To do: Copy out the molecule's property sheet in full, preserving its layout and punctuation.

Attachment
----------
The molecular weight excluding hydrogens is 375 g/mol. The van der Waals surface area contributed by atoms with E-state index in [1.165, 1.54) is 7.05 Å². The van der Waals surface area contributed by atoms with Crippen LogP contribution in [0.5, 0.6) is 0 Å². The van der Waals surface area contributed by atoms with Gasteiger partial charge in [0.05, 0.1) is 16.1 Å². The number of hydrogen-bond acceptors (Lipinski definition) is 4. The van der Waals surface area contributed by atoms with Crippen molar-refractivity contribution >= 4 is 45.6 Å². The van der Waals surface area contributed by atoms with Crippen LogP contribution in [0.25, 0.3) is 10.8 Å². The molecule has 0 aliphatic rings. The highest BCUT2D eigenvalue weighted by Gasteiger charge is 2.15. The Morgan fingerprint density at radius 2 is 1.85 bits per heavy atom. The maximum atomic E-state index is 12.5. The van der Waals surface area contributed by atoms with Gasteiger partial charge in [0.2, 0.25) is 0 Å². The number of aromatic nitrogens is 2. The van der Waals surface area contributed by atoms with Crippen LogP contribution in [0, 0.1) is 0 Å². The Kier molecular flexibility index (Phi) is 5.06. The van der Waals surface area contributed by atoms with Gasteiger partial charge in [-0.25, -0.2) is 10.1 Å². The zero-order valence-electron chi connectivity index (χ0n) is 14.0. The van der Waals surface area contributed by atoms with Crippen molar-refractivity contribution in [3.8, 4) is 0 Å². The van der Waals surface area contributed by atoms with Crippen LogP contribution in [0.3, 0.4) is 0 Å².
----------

The molecular weight excluding hydrogens is 375 g/mol. The van der Waals surface area contributed by atoms with E-state index in [1.165, 1.54) is 7.05 Å². The van der Waals surface area contributed by atoms with Crippen LogP contribution in [0.5, 0.6) is 0 Å². The van der Waals surface area contributed by atoms with Gasteiger partial charge in [0.05, 0.1) is 16.1 Å². The number of hydrogen-bond acceptors (Lipinski definition) is 4. The van der Waals surface area contributed by atoms with Crippen molar-refractivity contribution >= 4 is 45.6 Å². The van der Waals surface area contributed by atoms with Crippen LogP contribution in [0.25, 0.3) is 10.8 Å². The molecule has 0 aliphatic rings. The highest BCUT2D eigenvalue weighted by Gasteiger charge is 2.15. The Morgan fingerprint density at radius 2 is 1.85 bits per heavy atom. The maximum atomic E-state index is 12.5. The van der Waals surface area contributed by atoms with Gasteiger partial charge in [0.2, 0.25) is 0 Å². The number of aromatic nitrogens is 2. The van der Waals surface area contributed by atoms with Crippen LogP contribution in [0, 0.1) is 0 Å². The Kier molecular flexibility index (Phi) is 5.06. The van der Waals surface area contributed by atoms with Gasteiger partial charge in [-0.25, -0.2) is 10.1 Å². The zero-order valence-electron chi connectivity index (χ0n) is 14.0. The van der Waals surface area contributed by atoms with Crippen molar-refractivity contribution in [3.8, 4) is 0 Å². The van der Waals surface area contributed by atoms with Crippen LogP contribution in [0.3, 0.4) is 0 Å².